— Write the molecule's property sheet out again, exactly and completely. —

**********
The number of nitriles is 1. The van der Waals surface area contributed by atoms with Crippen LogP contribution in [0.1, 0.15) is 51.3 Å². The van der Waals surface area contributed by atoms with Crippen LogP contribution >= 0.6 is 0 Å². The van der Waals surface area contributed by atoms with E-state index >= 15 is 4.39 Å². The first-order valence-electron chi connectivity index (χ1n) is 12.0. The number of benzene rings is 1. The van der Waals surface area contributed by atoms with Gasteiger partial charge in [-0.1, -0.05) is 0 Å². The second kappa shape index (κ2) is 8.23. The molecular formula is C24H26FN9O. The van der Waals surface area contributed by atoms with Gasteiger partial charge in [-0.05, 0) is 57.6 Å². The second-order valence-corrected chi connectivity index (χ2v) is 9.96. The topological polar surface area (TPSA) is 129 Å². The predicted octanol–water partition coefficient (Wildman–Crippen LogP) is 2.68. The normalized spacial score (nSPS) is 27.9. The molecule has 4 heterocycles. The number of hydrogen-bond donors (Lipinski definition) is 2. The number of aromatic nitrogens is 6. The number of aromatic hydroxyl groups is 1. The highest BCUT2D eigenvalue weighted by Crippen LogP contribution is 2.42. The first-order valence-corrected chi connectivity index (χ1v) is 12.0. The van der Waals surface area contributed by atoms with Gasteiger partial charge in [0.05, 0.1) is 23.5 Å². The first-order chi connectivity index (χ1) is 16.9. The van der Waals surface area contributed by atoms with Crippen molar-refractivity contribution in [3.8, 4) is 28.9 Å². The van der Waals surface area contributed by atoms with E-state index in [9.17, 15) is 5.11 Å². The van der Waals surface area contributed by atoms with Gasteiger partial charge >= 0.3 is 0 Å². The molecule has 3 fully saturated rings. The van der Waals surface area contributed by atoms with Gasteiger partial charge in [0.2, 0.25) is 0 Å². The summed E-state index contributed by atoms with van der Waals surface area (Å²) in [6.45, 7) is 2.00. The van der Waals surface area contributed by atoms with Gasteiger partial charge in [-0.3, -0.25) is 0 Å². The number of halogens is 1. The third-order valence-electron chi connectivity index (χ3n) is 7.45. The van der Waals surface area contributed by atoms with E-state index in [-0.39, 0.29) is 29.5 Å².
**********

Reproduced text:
The number of nitriles is 1. The van der Waals surface area contributed by atoms with Crippen LogP contribution in [0.1, 0.15) is 51.3 Å². The van der Waals surface area contributed by atoms with Crippen LogP contribution >= 0.6 is 0 Å². The van der Waals surface area contributed by atoms with E-state index >= 15 is 4.39 Å². The first-order valence-electron chi connectivity index (χ1n) is 12.0. The number of benzene rings is 1. The van der Waals surface area contributed by atoms with Gasteiger partial charge in [-0.1, -0.05) is 0 Å². The second kappa shape index (κ2) is 8.23. The molecular formula is C24H26FN9O. The van der Waals surface area contributed by atoms with Gasteiger partial charge in [-0.05, 0) is 57.6 Å². The second-order valence-corrected chi connectivity index (χ2v) is 9.96. The topological polar surface area (TPSA) is 129 Å². The predicted octanol–water partition coefficient (Wildman–Crippen LogP) is 2.68. The normalized spacial score (nSPS) is 27.9. The molecule has 4 heterocycles. The number of hydrogen-bond donors (Lipinski definition) is 2. The number of aromatic nitrogens is 6. The number of aromatic hydroxyl groups is 1. The highest BCUT2D eigenvalue weighted by Crippen LogP contribution is 2.42. The first-order valence-corrected chi connectivity index (χ1v) is 12.0. The van der Waals surface area contributed by atoms with Gasteiger partial charge in [0.05, 0.1) is 23.5 Å². The first-order chi connectivity index (χ1) is 16.9. The van der Waals surface area contributed by atoms with Crippen molar-refractivity contribution in [3.8, 4) is 28.9 Å². The van der Waals surface area contributed by atoms with E-state index in [9.17, 15) is 5.11 Å². The van der Waals surface area contributed by atoms with Gasteiger partial charge >= 0.3 is 0 Å². The molecule has 3 fully saturated rings. The van der Waals surface area contributed by atoms with Gasteiger partial charge in [0.2, 0.25) is 0 Å². The summed E-state index contributed by atoms with van der Waals surface area (Å²) in [6.45, 7) is 2.00. The van der Waals surface area contributed by atoms with Gasteiger partial charge in [-0.3, -0.25) is 0 Å². The number of halogens is 1. The third-order valence-electron chi connectivity index (χ3n) is 7.45. The van der Waals surface area contributed by atoms with E-state index in [-0.39, 0.29) is 29.5 Å².